What’s new in bookstores this week

Posted Sunday, Jun. 15, 2014  comments  Print Reprints

Meet the authors

Jacqueline Hogan Towery and Peter Barbour will sign copies of their new book, The Brothers Hogan: A Fort Worth History, from 1-4 p.m. Thursday at the Hulen Center Barnes & Noble, 4801 Overton Ridge Blvd; 817-346-2368.

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Here’s what’s new in bookstores this week:

•  The Ways of the Dead by Neely Tucker (Viking, $27.95) — The author is a well-traveled journalist, now at The Washington Post, who has spent 20 years reporting on crime and global conflicts. He makes his debut with a crime series that features D.C. investigative journalist Sully Carter, who’s home from Bosnia with lots of baggage. Sully wants to investigate and write about a string of cold-case murders, including the killing of a prostitute, and he gets his wish when the body of a powerful judge’s daughter is discovered in the same rough part of town near the Capitol.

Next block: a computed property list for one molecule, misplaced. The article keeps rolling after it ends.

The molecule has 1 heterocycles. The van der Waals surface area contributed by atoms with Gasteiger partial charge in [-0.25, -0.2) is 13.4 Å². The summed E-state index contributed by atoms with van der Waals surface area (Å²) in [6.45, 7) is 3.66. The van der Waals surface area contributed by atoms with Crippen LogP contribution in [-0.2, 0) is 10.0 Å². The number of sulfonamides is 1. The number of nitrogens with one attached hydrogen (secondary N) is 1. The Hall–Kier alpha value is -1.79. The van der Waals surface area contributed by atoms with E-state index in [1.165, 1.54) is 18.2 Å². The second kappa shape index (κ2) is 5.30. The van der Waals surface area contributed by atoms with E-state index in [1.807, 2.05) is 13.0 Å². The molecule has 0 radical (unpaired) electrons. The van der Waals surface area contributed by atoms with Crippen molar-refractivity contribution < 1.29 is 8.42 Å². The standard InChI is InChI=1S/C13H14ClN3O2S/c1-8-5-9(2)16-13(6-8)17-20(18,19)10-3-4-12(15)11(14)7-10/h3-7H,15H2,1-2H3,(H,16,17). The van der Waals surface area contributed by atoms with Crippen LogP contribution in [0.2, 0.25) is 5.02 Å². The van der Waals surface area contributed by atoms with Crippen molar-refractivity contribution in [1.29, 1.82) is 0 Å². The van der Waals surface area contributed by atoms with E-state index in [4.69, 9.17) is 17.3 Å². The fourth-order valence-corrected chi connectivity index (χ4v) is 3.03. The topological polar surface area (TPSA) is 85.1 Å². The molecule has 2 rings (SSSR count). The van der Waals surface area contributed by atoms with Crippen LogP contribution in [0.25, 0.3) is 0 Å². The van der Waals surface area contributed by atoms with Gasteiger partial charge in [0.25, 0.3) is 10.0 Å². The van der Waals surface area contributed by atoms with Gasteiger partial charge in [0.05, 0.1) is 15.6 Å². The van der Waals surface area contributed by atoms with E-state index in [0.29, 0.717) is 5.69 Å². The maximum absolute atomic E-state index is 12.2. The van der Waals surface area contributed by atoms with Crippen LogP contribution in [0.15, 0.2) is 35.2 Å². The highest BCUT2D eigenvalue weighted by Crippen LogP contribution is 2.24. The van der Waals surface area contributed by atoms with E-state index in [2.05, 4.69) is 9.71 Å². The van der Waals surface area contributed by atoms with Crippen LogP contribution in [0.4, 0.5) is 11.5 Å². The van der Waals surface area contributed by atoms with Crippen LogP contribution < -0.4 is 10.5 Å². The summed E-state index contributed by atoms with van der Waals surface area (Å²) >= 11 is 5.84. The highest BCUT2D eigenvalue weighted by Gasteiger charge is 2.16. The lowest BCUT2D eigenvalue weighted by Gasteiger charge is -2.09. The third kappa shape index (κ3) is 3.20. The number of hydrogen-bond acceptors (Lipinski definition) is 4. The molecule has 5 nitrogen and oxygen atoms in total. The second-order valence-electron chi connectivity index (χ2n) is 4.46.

•  The Silkworm by Robert Galbraith (Mulholland Books, $28) — This is the follow-up to 2013’s The Cuckoo’s Calling, which became an international bestseller when it was revealed that Robert Galbraith is the pseudonym of J.K. Rowling (the Harry Potter series and The Casual Vacancy). Private investigator Cormoran Strike returns to solve a new mystery. This one involves the murder of a novelist who has named names in a newly completed manuscript that will ruin lives if it’s published. It’s up to Strike and his assistant, Robin Ellacott, to find the cold-blooded killer.

•  The Fever by Megan Abbott (Little, Brown and Company, $26) — The Edgar Award-winning author follows 2012’s Dare Me (she’s writing the screenplay) with another journey into teenage drama and angst. In a suburban high school, the girls — and only the girls — are plagued by a mysterious ailment that causes seizures and hallucinations in the victims and hysteria in the town. Can the symptoms be linked to a nearby polluted lake? Are they side effects of the HPV vaccine? Could they be supernatural? Or is it just the frightening world of the modern teenager?

— Celeste Williams

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